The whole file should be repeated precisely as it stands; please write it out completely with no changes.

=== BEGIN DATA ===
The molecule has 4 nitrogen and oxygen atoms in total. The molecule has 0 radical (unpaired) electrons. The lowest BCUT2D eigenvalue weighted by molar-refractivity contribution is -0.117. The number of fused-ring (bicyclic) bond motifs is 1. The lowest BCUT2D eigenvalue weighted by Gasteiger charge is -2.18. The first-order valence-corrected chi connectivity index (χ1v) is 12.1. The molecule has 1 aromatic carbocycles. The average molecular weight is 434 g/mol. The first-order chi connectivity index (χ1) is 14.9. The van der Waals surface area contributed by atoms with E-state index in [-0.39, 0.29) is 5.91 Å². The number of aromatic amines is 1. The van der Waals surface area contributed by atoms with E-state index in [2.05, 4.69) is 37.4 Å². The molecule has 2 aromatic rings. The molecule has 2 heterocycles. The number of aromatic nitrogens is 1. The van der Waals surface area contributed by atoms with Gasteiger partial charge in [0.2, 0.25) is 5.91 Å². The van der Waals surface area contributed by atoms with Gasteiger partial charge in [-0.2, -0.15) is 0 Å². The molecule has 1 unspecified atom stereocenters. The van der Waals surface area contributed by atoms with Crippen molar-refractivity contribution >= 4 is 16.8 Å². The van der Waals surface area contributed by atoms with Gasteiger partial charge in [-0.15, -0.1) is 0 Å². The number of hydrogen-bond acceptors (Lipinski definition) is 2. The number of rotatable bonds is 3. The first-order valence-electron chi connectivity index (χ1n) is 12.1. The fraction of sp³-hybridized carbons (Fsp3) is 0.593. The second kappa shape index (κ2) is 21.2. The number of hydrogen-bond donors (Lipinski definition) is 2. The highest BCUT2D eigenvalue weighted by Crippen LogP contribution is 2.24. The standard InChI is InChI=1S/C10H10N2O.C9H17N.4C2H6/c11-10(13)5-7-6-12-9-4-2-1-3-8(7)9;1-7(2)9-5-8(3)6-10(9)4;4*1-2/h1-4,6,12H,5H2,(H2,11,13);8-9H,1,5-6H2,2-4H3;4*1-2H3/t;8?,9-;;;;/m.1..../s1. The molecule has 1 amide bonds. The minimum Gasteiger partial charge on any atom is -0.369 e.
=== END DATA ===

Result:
The molecule has 4 nitrogen and oxygen atoms in total. The molecule has 0 radical (unpaired) electrons. The lowest BCUT2D eigenvalue weighted by molar-refractivity contribution is -0.117. The number of fused-ring (bicyclic) bond motifs is 1. The lowest BCUT2D eigenvalue weighted by Gasteiger charge is -2.18. The first-order valence-corrected chi connectivity index (χ1v) is 12.1. The molecule has 1 aromatic carbocycles. The average molecular weight is 434 g/mol. The first-order chi connectivity index (χ1) is 14.9. The van der Waals surface area contributed by atoms with E-state index in [-0.39, 0.29) is 5.91 Å². The number of aromatic amines is 1. The van der Waals surface area contributed by atoms with E-state index in [2.05, 4.69) is 37.4 Å². The molecule has 2 aromatic rings. The molecule has 2 heterocycles. The number of aromatic nitrogens is 1. The van der Waals surface area contributed by atoms with Gasteiger partial charge in [0.2, 0.25) is 5.91 Å². The van der Waals surface area contributed by atoms with Gasteiger partial charge in [-0.2, -0.15) is 0 Å². The molecule has 1 unspecified atom stereocenters. The van der Waals surface area contributed by atoms with Crippen molar-refractivity contribution >= 4 is 16.8 Å². The van der Waals surface area contributed by atoms with Gasteiger partial charge in [-0.15, -0.1) is 0 Å². The number of hydrogen-bond acceptors (Lipinski definition) is 2. The number of rotatable bonds is 3. The first-order valence-electron chi connectivity index (χ1n) is 12.1. The fraction of sp³-hybridized carbons (Fsp3) is 0.593. The second kappa shape index (κ2) is 21.2. The number of hydrogen-bond donors (Lipinski definition) is 2. The highest BCUT2D eigenvalue weighted by Crippen LogP contribution is 2.24. The standard InChI is InChI=1S/C10H10N2O.C9H17N.4C2H6/c11-10(13)5-7-6-12-9-4-2-1-3-8(7)9;1-7(2)9-5-8(3)6-10(9)4;4*1-2/h1-4,6,12H,5H2,(H2,11,13);8-9H,1,5-6H2,2-4H3;4*1-2H3/t;8?,9-;;;;/m.1..../s1. The molecule has 1 amide bonds. The minimum Gasteiger partial charge on any atom is -0.369 e.